On November 19, at the London Climate Action Week, the UN-REDD Programme and Emergent, in collaboration with the Environmental Defense Fund, Forest Trends and the Architecture for REDD+ Transactions, launched the Green Gigaton Challenge, an initiative to catalyze funding to reward at least one gigaton of high-quality emissions reductions a year from forests by 2025. The ultimate goal of the Challenge is to support interested forest countries in achieving their Nationally Determined Contributions (NDC), increasing ambitions and achieving the objectives of the Paris Agreement, while also helping companies complement their internal emissions reductions with high-quality carbon credits.
A massive increase in public and private results-based funding commitments is critical to protecting forests and other nature-based solutions (NbS), and thus to hopes of holding global warming below 2°C. The goal of the Green Gigaton Challenge is defined under a carbon equivalent metric (gigaton) but its benefits go beyond mitigation and include in an integral manner co-benefits in terms of biodiversity conservation, adaptation to climate change, reduction of the risk of zoonotic diseases and employment generation. For the world at large, REDD+ programs that reduce and reverse the loss of tropical forests can also contribute billions of dollars in value by “flattening the curve” of the global economy’s costs to transition to climate stability.
However, a massive increase in international funding will be required to give forest countries the fiscal space and confidence to implement ambitious policies and programs. Such an increase would also allow other challenges, like institutional capacity and upfront capital investment needs, to be overcome more rapidly.
The Green Gigaton Challenge aims to break the current stalemate in REDD+: the vast potential for greenhouse gas mitigation from forest conservation and restoration is unlikely to happen in the absence of massively increased levels of visible demand. At the same time, on the demand side, many potential providers of REDD+ results-based finance may be unwilling to make large-scale funding commitments in the absence of visible supply and with insufficient consensus on what constitutes high integrity within accounting methodologies.
But the conditions to change this dynamic exist. There is a clear alignment of interests on the supply and demand sides to achieve REDD+ at scale. There is an overwhelmingly strong environmental and economic case for the international community to support tropical forest countries in efforts to end deforestation.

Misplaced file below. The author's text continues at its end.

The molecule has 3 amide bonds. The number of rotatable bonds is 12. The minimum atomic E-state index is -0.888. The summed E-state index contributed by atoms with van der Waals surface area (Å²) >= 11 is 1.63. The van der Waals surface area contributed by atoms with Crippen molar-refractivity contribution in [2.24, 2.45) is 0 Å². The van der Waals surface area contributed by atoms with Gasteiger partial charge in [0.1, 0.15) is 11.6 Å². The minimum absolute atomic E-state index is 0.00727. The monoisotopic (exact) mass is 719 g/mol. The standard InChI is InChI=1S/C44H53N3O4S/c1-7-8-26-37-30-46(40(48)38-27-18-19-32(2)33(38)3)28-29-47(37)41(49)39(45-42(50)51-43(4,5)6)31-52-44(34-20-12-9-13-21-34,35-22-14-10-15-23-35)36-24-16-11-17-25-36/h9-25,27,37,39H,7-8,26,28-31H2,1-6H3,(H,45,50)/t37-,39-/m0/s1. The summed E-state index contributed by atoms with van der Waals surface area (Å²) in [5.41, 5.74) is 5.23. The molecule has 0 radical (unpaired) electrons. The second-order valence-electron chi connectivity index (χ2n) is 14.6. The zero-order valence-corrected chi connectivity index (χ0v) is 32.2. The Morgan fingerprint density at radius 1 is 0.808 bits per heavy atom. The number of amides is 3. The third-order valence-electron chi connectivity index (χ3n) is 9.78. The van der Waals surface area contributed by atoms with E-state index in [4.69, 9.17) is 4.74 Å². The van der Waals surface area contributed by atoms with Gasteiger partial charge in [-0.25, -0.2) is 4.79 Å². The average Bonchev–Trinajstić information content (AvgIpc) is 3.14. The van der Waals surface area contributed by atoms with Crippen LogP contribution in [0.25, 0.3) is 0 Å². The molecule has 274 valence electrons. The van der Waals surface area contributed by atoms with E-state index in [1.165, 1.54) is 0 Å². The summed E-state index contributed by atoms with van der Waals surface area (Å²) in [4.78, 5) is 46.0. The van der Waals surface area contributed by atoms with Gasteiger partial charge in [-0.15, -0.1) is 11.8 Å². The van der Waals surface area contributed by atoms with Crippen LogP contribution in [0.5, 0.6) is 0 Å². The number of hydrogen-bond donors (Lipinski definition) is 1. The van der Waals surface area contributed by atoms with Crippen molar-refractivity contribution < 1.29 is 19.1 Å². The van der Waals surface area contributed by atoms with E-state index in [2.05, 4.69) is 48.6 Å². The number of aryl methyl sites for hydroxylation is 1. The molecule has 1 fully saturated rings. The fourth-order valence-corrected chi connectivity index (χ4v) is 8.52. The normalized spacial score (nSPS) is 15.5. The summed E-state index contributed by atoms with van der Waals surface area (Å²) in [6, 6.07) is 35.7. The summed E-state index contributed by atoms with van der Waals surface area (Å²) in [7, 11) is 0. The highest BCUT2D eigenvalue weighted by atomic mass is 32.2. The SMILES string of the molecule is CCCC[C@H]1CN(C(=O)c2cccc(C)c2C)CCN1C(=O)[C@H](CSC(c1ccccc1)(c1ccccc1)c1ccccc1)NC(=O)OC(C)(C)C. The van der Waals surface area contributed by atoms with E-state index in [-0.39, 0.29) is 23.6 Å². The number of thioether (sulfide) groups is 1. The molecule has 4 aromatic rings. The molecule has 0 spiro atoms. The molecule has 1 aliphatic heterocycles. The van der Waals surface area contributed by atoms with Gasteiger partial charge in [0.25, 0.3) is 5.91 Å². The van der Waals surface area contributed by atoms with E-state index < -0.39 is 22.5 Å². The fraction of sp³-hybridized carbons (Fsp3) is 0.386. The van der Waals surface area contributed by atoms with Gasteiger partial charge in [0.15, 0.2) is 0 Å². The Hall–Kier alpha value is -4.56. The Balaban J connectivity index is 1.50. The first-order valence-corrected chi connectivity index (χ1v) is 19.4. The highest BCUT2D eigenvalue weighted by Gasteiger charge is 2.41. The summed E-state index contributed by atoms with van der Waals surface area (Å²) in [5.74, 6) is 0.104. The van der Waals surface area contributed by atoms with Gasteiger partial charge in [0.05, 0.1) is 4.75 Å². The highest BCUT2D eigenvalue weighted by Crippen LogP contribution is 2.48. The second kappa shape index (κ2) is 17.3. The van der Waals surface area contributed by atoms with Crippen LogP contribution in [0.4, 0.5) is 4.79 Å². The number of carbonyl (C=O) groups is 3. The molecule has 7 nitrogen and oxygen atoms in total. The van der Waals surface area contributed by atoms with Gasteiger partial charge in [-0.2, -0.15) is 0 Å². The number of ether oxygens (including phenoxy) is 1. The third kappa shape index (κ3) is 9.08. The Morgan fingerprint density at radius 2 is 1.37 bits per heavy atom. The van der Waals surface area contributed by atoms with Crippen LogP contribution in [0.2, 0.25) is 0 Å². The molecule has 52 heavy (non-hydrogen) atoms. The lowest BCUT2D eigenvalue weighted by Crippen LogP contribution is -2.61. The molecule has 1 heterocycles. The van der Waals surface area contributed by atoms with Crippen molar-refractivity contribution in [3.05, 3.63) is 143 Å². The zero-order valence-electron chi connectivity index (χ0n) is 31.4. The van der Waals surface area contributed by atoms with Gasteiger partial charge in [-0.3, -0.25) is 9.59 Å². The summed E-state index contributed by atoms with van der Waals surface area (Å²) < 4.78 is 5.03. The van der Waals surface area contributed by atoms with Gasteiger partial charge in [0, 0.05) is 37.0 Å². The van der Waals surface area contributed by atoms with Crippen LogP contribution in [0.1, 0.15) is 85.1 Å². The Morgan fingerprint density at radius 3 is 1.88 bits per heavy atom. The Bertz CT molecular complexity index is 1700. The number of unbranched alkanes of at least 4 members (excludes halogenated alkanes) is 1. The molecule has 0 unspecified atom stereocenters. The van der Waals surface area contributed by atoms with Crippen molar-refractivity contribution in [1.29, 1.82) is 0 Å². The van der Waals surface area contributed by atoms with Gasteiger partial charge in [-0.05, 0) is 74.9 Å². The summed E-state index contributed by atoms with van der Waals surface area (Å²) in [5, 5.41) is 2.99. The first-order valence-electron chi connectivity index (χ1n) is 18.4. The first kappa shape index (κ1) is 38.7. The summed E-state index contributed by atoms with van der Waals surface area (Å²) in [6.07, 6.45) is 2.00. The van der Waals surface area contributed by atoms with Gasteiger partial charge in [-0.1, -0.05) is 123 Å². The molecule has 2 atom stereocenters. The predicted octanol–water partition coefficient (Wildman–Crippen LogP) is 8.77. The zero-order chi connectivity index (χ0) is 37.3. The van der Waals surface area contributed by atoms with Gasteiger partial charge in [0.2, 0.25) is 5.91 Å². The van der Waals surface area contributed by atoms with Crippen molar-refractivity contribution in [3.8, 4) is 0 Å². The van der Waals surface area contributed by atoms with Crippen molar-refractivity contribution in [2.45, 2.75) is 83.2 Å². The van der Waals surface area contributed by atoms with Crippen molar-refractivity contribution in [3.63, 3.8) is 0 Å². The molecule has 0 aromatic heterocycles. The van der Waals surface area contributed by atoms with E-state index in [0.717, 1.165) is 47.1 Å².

REDD+ funding should be predictable, attractive and at scale. The Green Gigaton Challenge proposes utilising donor-funded floor prices for results-based payments and leveraging private sector demand above these floor prices. The Green Gigaton Challenge aims to facilitate the efforts of donor governments and multilateral institutions to catalyze large-scale, private sector funding commitments — firm and predictable contractual commitments to pay for verified jurisdictional REDD+ credits, either in the form of a floor price or via an Emission Reduction Payment/Purchase Agreement. Public funding commitments in the form of floor prices could also allow for public funds to be recycled.
A broader coalition of donor governments is needed to provide results-based funding for REDD+ in order to overcome the “chicken-and-egg” dilemma and to harness the growing opportunity for scaled-up, private sector co-funding. To date, the governments of Norway, Germany and the UK have been the primary backers of results-based funding for REDD+. This support base needs to expand. Sufficient, visible and predictable funding for jurisdictional REDD+ credits from private sector actors, at a sufficiently high price, could incentivize a broader range of donor governments to provide additional readiness and implementation funding (e.g., for stages one and two of REDD+).
Over the coming decade, there should be ample opportunity to deliver USD 50 to 100 billion in combined international public and private support for REDD+. However, jurisdictional REDD+ demand and supply must demonstrate the ability to scale from current levels. Unlocking the first one gigaton of supply is the crucial first step and the goal of the Green Gigaton Challenge.
REDD+ team leader, UNEP